China’s corn imports in 2020-21 are “to outperform” the US Department of Agriculture’s forecast.
And potentially by a margin.
So says fertilizer group Mosaic, which portrays what only be described as a parallel universe in terms of China’s corn supply and demand compared with that suggested by the USDA.
The USDA’s forecast of China importing 7.0m tonnes of corn in 2020-21 stank when it was restated two weeks ago, as Agrimoney pointed out, and is ponging even worse today. (China had 9m tonnes of US corn alone on order for 2020-21 as of two weeks ago, according to USDA data.)
Mosaic is looking at Chinese import figures of a multiple of that.
The parallel universe
After all, the combined Chinese corn production deficit on a five-season basis may well prove hugely above the 52m tonnes suggested by the USDA.
According to Beijing-based analysis group Cofeed, the aggregate deficit from 2016-17 to 2020-21 will end up at 252m tonnes. (See table below.)
Whatever figure you use for the great unknown of China’s corn stocks – the USDA is using 201.1m tonnes as of the end of 2019-20 – a shortfall of the type that Cofeed is talking about is going to make a dent to supplies.
And require quite a bit of repair.
As to how much, Mosaic lays out “China corn import scenarios” of 17m tonnes, 22m tonnes and 25m tonnes.
Any of these figures would be, besides clear records for China, enough to rank the country among the world’s top importers.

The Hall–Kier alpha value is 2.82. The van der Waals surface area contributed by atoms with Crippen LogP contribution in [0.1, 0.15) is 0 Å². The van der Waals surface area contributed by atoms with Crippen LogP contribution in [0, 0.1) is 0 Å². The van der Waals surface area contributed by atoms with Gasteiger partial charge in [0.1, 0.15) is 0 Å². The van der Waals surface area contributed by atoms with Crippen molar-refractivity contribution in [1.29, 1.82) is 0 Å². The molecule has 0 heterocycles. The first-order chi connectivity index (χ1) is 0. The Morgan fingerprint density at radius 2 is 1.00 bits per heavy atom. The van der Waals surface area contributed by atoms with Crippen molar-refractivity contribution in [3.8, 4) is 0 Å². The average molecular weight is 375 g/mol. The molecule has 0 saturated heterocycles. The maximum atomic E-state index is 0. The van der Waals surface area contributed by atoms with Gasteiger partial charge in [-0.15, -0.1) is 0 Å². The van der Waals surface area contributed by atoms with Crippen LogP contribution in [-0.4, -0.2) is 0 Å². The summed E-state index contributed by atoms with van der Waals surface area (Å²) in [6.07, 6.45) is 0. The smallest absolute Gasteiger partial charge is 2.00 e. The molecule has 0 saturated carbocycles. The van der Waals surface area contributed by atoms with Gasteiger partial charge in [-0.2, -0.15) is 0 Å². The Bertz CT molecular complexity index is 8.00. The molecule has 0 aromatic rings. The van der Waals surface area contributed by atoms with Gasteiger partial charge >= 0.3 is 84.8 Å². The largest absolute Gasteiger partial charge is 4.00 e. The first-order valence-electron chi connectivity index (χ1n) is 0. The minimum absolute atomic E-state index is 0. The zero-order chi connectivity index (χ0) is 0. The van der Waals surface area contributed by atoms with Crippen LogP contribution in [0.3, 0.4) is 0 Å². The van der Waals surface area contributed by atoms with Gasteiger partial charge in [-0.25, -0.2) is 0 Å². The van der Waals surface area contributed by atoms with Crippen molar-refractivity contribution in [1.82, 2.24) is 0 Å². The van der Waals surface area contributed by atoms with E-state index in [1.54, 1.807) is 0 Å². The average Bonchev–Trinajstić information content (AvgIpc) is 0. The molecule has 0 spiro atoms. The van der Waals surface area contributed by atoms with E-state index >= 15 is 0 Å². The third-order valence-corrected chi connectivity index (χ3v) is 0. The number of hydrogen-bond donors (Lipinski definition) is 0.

The USDA currently foresees the EU buying in 25.0m tonnes in 2020-21 with Mexico in second place on 18.3m tonnes, and Japan third on 16.0m tonnes.
The forecasts pose (at least) two questions.
One is whether the scenarios are realistic. Certainly, China is expanding its imports, which in August soared 340% year on year, to 1.02m tonnes, customs data on Wednesday reveal.
Still, for the first eight months of 2020 as a whole, the pace of increase shows at a more modest 50%, taking the total to 5.59m tonnes.
The second is what extra Chinese demand might mean for Chicago prices.
Mosaic says that, assuming “the US supplies 55% of additional China corn imports”, buy-ins of 17m, 22m and 25m tonnes would mean US stocks at the close of 2020-21 of 2.3bn, 2.0bn and 1.6bn bushels (40.6m tonnes) respectively.
These are tighter than the 2.5bn bushels the USDA is currently proposing, and heading towards oppressive levels.
But they don’t look enough on their own to send prices stratospheric, to levels much above $6 per bushel, even taking account of extra demand to other exporting countries.
Which may be, of course, one reason why China is keen to get purchases in now before, say, dry weather in Argentina or Brazil really put a squeeze on supplies.
Contrasting estimates for China’s corn supply and demand balance
|Data in million tonnes. Source: Mosaic